Does Hair Transplant Work For Alopecia Areata?
Does Hair Transplant Work For Alopecia Areata? Hair restoration experts know that alopecia areata is one of the most enigmatic and frustrating types of hair loss. The question that many patients and doctors continue to ask is whether hair transplantation is a valid action to restore alopecia hair loss and if not, what other solution is there?
Scientists have struggled to pinpoint the underlying cause of this autoimmune disorder for decades and there is still no cure to date.
Although it affects only one percent of the population, it is still one in a hundred people suffering from a condition that can be both physical and emotional.
Let’s take a brief look at this unusual situation to determine if a hair transplant can help and offer some constructive tips on other possible ways to deal with the problem.
There is currently no way to predict when these patches will appear on the scalp, how large they will be or how much they will affect growth.
There are a few things that distinguish alopecia in addition to other causes of hair loss:
It is an autoimmune condition and not the result of hormonal activity (usually testosterone and DHT), which is the most common cause of baldness.
Cases appear to worsen during pregnancy and hair follicles
There appears to be a genetic component, although the data are not overwhelming, with about 20% of patients reporting a family member with the same condition.
Treatments are available, but there is no complete cure.
Scientists found no link between stress levels and outbreaks.
Some experts compare the condition to vitiligo, which produces similar skin sizes that accidentally destroy melanin.
Spontaneous and complete recovery is also often reported, with spots of lost hair returning to normal as quickly as they had been lost.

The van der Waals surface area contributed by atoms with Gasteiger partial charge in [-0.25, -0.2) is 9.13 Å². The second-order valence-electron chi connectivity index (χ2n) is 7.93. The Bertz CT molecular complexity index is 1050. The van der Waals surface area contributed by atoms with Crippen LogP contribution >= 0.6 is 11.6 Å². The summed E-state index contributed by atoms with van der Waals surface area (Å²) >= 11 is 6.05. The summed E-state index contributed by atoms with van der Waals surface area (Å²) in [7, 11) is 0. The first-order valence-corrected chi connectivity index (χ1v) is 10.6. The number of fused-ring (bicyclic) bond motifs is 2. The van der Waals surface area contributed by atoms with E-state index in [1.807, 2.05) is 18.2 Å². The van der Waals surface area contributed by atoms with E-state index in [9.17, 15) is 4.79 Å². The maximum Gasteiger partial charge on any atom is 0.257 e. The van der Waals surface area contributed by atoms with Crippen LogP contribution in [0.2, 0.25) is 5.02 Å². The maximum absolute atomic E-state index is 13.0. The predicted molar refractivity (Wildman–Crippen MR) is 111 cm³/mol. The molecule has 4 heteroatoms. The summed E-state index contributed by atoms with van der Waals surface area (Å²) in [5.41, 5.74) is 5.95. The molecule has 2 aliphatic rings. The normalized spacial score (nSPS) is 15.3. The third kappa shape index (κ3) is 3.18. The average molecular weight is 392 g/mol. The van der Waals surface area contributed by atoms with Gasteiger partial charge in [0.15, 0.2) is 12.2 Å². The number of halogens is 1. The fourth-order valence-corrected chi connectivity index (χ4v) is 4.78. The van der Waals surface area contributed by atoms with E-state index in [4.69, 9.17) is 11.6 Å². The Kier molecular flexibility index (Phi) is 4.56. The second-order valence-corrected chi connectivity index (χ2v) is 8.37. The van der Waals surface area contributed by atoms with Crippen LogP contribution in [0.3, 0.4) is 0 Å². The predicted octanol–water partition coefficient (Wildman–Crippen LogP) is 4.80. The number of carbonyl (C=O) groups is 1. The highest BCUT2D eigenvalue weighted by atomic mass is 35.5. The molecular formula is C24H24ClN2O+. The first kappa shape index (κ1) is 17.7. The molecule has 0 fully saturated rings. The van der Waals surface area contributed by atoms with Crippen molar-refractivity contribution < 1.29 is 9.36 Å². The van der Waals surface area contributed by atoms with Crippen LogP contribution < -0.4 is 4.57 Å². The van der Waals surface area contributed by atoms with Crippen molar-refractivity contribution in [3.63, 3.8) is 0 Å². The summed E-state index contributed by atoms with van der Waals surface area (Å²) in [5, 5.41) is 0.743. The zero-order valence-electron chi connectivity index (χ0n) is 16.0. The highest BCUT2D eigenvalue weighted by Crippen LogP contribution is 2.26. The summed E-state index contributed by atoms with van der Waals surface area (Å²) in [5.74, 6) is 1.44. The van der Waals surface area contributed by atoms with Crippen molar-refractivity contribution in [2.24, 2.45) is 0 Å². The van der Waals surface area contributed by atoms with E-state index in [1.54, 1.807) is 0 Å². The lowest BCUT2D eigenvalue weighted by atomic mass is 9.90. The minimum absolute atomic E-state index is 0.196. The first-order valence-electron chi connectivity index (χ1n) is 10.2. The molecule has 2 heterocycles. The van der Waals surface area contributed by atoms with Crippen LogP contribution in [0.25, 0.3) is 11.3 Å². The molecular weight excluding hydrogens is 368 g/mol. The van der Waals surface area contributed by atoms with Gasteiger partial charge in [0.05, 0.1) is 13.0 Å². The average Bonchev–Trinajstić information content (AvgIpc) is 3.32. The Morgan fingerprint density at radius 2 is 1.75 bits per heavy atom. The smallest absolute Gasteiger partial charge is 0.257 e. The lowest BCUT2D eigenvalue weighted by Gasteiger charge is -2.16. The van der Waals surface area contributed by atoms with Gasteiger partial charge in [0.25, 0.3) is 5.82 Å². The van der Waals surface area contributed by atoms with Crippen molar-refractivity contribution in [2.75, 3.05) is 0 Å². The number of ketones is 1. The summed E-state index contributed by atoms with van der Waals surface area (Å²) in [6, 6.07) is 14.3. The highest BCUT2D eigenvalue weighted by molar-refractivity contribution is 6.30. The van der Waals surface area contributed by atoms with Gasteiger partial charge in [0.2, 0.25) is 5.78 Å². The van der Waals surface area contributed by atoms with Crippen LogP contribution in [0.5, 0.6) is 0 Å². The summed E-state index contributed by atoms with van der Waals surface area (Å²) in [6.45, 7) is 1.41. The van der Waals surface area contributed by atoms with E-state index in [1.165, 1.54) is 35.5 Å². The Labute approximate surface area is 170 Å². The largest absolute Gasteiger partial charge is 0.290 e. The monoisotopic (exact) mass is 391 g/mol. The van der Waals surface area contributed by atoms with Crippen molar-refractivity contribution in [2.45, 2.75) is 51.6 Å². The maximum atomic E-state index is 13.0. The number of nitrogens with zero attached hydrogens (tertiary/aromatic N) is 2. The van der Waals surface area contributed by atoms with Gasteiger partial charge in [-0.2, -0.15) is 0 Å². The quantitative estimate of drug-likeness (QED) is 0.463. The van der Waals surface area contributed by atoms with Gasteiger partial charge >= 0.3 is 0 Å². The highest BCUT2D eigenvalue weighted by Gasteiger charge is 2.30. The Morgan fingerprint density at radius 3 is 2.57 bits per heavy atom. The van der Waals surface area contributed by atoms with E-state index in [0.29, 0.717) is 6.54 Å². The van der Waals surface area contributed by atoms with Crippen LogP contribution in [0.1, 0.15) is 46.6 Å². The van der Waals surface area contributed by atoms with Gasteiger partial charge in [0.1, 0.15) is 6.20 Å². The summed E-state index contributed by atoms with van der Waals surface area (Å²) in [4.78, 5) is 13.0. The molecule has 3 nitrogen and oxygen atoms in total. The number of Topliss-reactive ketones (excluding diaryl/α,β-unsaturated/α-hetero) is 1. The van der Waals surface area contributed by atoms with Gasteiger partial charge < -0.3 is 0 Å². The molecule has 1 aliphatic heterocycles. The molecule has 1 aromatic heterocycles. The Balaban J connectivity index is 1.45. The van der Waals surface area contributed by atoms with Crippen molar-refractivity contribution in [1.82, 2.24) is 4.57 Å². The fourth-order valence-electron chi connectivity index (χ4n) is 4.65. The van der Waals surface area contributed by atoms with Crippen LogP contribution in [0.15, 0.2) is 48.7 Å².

People with the disease also tend to have their first outbreak early, with many patients reporting signs before the age of 30.
From the perspective of a hair restoration professional, areata alopecia is one of the most difficult treatment conditions.
Not only do hair loss spots come and go unexpectedly, but they appear in different areas of the head without any degree of predictability.
How Hair Transplant Can Help
Because alopecia areata presents a number of challenges beyond the realm of hair loss, rehabilitation specialists are often reluctant to perform surgeries, such as follicular unit transplants.
In this practice, hundreds or thousands of small follicular units are collected from a donor area, usually in the back of the neck, and transported to the recipient area where they are carefully inoculated into tiny incisions.
For patients suffering from typical androgenic baldness or receding hairline, this is a proven approach that has yielded positive results for millions worldwide. This is due in part to static, predictable genetic baldness, which can often be assessed in advance with some existing models.
As we have pointed out, alopecia areata does not have such predictability, which means that an otherwise successful hair transplant can be destroyed by an autoimmune attack at any time. For most patients with this condition, investing time and money simply is not worth the risk of losing their progress in an accidental outbreak.
There are some cases in which a hair transplant can permanently help restore alopecia hair loss, although these cases are few.